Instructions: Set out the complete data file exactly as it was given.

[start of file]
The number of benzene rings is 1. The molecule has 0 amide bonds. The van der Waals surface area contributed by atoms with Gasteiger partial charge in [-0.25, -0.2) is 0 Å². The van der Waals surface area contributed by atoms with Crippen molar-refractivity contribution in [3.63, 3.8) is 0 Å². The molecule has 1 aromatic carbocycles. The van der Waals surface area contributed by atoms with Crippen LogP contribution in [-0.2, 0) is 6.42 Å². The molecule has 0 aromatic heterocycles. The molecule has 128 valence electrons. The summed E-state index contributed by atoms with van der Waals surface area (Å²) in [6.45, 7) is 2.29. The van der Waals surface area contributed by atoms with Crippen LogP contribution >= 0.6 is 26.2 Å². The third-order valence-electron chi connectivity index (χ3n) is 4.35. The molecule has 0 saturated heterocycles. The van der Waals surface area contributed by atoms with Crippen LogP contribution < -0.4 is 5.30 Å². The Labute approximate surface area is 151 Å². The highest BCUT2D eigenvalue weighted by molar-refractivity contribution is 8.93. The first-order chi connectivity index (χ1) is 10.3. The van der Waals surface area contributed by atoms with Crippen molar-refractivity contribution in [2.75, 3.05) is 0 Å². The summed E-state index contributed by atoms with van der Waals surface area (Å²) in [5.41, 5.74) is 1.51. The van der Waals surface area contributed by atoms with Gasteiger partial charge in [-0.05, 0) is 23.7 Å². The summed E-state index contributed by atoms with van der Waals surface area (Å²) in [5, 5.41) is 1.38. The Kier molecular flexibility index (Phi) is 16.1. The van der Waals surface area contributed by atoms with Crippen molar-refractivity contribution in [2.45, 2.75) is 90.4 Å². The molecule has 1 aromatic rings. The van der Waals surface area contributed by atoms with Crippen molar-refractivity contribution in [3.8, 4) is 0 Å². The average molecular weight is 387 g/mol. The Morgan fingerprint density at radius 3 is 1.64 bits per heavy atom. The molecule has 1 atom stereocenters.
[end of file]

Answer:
The number of benzene rings is 1. The molecule has 0 amide bonds. The van der Waals surface area contributed by atoms with Gasteiger partial charge in [-0.25, -0.2) is 0 Å². The van der Waals surface area contributed by atoms with Crippen molar-refractivity contribution in [3.63, 3.8) is 0 Å². The molecule has 1 aromatic carbocycles. The van der Waals surface area contributed by atoms with Crippen LogP contribution in [-0.2, 0) is 6.42 Å². The molecule has 0 aromatic heterocycles. The molecule has 128 valence electrons. The summed E-state index contributed by atoms with van der Waals surface area (Å²) in [6.45, 7) is 2.29. The van der Waals surface area contributed by atoms with Crippen LogP contribution >= 0.6 is 26.2 Å². The third-order valence-electron chi connectivity index (χ3n) is 4.35. The molecule has 0 saturated heterocycles. The van der Waals surface area contributed by atoms with Crippen LogP contribution < -0.4 is 5.30 Å². The Labute approximate surface area is 151 Å². The highest BCUT2D eigenvalue weighted by molar-refractivity contribution is 8.93. The first-order chi connectivity index (χ1) is 10.3. The van der Waals surface area contributed by atoms with Crippen molar-refractivity contribution in [2.75, 3.05) is 0 Å². The summed E-state index contributed by atoms with van der Waals surface area (Å²) in [5.41, 5.74) is 1.51. The van der Waals surface area contributed by atoms with Gasteiger partial charge in [-0.05, 0) is 23.7 Å². The summed E-state index contributed by atoms with van der Waals surface area (Å²) in [5, 5.41) is 1.38. The Kier molecular flexibility index (Phi) is 16.1. The van der Waals surface area contributed by atoms with Crippen molar-refractivity contribution in [2.45, 2.75) is 90.4 Å². The molecule has 1 aromatic rings. The van der Waals surface area contributed by atoms with Crippen molar-refractivity contribution in [3.8, 4) is 0 Å². The average molecular weight is 387 g/mol. The Morgan fingerprint density at radius 3 is 1.64 bits per heavy atom. The molecule has 1 atom stereocenters.